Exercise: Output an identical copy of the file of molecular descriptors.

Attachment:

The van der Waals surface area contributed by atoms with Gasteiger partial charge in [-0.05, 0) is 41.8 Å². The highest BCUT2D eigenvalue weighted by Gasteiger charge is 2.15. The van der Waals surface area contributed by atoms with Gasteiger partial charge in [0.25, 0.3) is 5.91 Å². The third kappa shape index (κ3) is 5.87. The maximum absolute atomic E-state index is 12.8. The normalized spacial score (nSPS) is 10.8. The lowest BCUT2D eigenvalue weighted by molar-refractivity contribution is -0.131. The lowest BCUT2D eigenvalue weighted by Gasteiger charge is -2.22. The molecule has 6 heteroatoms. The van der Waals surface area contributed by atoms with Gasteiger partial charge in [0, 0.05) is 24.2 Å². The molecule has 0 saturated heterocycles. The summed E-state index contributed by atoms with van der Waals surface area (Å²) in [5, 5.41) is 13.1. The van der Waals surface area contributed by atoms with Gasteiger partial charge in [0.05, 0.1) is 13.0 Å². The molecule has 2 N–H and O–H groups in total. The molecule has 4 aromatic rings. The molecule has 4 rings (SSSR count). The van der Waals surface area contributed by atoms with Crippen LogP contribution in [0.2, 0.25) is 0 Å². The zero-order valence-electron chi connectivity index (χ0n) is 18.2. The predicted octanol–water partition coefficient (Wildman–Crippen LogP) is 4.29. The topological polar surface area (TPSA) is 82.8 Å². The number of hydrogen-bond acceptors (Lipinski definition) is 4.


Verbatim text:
The van der Waals surface area contributed by atoms with Gasteiger partial charge in [-0.05, 0) is 41.8 Å². The highest BCUT2D eigenvalue weighted by Gasteiger charge is 2.15. The van der Waals surface area contributed by atoms with Gasteiger partial charge in [0.25, 0.3) is 5.91 Å². The third kappa shape index (κ3) is 5.87. The maximum absolute atomic E-state index is 12.8. The normalized spacial score (nSPS) is 10.8. The lowest BCUT2D eigenvalue weighted by molar-refractivity contribution is -0.131. The lowest BCUT2D eigenvalue weighted by Gasteiger charge is -2.22. The molecule has 6 heteroatoms. The van der Waals surface area contributed by atoms with Gasteiger partial charge in [0, 0.05) is 24.2 Å². The molecule has 0 saturated heterocycles. The summed E-state index contributed by atoms with van der Waals surface area (Å²) in [5, 5.41) is 13.1. The van der Waals surface area contributed by atoms with Gasteiger partial charge in [0.05, 0.1) is 13.0 Å². The molecule has 2 N–H and O–H groups in total. The molecule has 4 aromatic rings. The molecule has 4 rings (SSSR count). The van der Waals surface area contributed by atoms with Crippen LogP contribution in [0.2, 0.25) is 0 Å². The zero-order valence-electron chi connectivity index (χ0n) is 18.2. The predicted octanol–water partition coefficient (Wildman–Crippen LogP) is 4.29. The topological polar surface area (TPSA) is 82.8 Å². The number of hydrogen-bond acceptors (Lipinski definition) is 4.